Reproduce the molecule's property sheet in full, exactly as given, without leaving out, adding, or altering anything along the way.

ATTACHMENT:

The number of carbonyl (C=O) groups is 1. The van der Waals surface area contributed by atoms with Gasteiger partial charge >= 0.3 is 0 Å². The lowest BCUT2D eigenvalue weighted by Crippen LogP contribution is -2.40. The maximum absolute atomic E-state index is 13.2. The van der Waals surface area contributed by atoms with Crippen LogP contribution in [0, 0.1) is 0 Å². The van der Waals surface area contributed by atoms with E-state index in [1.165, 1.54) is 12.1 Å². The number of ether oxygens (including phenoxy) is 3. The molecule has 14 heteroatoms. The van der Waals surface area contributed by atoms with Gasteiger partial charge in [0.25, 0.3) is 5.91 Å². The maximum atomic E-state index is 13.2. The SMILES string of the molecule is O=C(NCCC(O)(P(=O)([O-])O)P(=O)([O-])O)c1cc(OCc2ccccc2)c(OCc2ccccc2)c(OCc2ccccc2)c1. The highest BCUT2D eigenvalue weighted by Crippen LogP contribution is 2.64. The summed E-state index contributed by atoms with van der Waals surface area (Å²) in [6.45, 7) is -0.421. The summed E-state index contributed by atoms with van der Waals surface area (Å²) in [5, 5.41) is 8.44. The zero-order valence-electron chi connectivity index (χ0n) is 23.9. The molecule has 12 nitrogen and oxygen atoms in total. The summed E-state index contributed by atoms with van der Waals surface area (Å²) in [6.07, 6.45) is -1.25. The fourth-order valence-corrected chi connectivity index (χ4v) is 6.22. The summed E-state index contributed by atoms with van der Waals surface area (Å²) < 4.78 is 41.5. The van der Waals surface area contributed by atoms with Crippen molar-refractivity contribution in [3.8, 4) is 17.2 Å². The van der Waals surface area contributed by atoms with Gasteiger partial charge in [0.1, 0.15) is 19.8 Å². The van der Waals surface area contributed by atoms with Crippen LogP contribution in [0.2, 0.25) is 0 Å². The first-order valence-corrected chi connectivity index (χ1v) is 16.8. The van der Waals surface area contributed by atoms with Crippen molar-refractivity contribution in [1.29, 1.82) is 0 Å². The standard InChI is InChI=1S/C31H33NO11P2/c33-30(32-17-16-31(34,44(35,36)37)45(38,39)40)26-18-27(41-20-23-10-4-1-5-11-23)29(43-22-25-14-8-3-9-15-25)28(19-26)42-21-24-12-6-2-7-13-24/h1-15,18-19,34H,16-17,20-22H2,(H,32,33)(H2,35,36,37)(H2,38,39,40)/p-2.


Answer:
The number of carbonyl (C=O) groups is 1. The van der Waals surface area contributed by atoms with Gasteiger partial charge >= 0.3 is 0 Å². The lowest BCUT2D eigenvalue weighted by Crippen LogP contribution is -2.40. The maximum absolute atomic E-state index is 13.2. The van der Waals surface area contributed by atoms with Crippen LogP contribution in [0, 0.1) is 0 Å². The van der Waals surface area contributed by atoms with E-state index in [1.165, 1.54) is 12.1 Å². The number of ether oxygens (including phenoxy) is 3. The molecule has 14 heteroatoms. The van der Waals surface area contributed by atoms with Gasteiger partial charge in [0.25, 0.3) is 5.91 Å². The maximum atomic E-state index is 13.2. The SMILES string of the molecule is O=C(NCCC(O)(P(=O)([O-])O)P(=O)([O-])O)c1cc(OCc2ccccc2)c(OCc2ccccc2)c(OCc2ccccc2)c1. The highest BCUT2D eigenvalue weighted by Crippen LogP contribution is 2.64. The summed E-state index contributed by atoms with van der Waals surface area (Å²) in [6.45, 7) is -0.421. The summed E-state index contributed by atoms with van der Waals surface area (Å²) in [5, 5.41) is 8.44. The zero-order valence-electron chi connectivity index (χ0n) is 23.9. The molecule has 12 nitrogen and oxygen atoms in total. The summed E-state index contributed by atoms with van der Waals surface area (Å²) in [6.07, 6.45) is -1.25. The fourth-order valence-corrected chi connectivity index (χ4v) is 6.22. The summed E-state index contributed by atoms with van der Waals surface area (Å²) < 4.78 is 41.5. The van der Waals surface area contributed by atoms with Crippen molar-refractivity contribution in [3.8, 4) is 17.2 Å². The van der Waals surface area contributed by atoms with Gasteiger partial charge in [0.1, 0.15) is 19.8 Å². The van der Waals surface area contributed by atoms with Crippen LogP contribution in [0.2, 0.25) is 0 Å². The first-order valence-corrected chi connectivity index (χ1v) is 16.8. The van der Waals surface area contributed by atoms with Crippen molar-refractivity contribution in [1.29, 1.82) is 0 Å². The standard InChI is InChI=1S/C31H33NO11P2/c33-30(32-17-16-31(34,44(35,36)37)45(38,39)40)26-18-27(41-20-23-10-4-1-5-11-23)29(43-22-25-14-8-3-9-15-25)28(19-26)42-21-24-12-6-2-7-13-24/h1-15,18-19,34H,16-17,20-22H2,(H,32,33)(H2,35,36,37)(H2,38,39,40)/p-2.